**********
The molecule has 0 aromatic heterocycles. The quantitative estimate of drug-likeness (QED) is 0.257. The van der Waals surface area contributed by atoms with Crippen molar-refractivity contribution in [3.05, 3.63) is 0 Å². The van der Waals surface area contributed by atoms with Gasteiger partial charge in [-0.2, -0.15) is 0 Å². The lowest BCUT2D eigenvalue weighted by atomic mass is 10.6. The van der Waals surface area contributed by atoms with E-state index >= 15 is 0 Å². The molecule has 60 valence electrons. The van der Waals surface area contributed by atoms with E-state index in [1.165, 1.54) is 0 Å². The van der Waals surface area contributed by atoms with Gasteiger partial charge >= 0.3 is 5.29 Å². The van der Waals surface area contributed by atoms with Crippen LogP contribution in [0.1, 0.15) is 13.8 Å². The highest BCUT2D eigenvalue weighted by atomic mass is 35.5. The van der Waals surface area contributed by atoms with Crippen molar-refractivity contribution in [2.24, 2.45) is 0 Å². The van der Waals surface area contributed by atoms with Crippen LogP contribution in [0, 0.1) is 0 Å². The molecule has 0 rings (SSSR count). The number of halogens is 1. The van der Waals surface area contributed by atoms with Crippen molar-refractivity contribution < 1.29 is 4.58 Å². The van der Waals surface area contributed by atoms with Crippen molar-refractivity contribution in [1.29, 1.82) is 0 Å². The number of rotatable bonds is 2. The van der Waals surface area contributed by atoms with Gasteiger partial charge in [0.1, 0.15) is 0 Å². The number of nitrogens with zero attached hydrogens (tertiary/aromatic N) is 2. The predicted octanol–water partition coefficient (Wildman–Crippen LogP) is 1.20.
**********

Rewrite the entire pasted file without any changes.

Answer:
The molecule has 0 aromatic heterocycles. The quantitative estimate of drug-likeness (QED) is 0.257. The van der Waals surface area contributed by atoms with Crippen molar-refractivity contribution in [3.05, 3.63) is 0 Å². The van der Waals surface area contributed by atoms with Gasteiger partial charge in [-0.2, -0.15) is 0 Å². The lowest BCUT2D eigenvalue weighted by atomic mass is 10.6. The van der Waals surface area contributed by atoms with E-state index >= 15 is 0 Å². The molecule has 60 valence electrons. The van der Waals surface area contributed by atoms with E-state index in [1.165, 1.54) is 0 Å². The van der Waals surface area contributed by atoms with Gasteiger partial charge >= 0.3 is 5.29 Å². The van der Waals surface area contributed by atoms with Crippen LogP contribution in [0.1, 0.15) is 13.8 Å². The highest BCUT2D eigenvalue weighted by atomic mass is 35.5. The van der Waals surface area contributed by atoms with Crippen molar-refractivity contribution in [2.24, 2.45) is 0 Å². The van der Waals surface area contributed by atoms with Crippen LogP contribution in [0, 0.1) is 0 Å². The molecule has 0 rings (SSSR count). The number of halogens is 1. The van der Waals surface area contributed by atoms with Crippen molar-refractivity contribution < 1.29 is 4.58 Å². The van der Waals surface area contributed by atoms with Crippen molar-refractivity contribution in [1.29, 1.82) is 0 Å². The number of rotatable bonds is 2. The van der Waals surface area contributed by atoms with Gasteiger partial charge in [0.1, 0.15) is 0 Å². The number of nitrogens with zero attached hydrogens (tertiary/aromatic N) is 2. The predicted octanol–water partition coefficient (Wildman–Crippen LogP) is 1.20.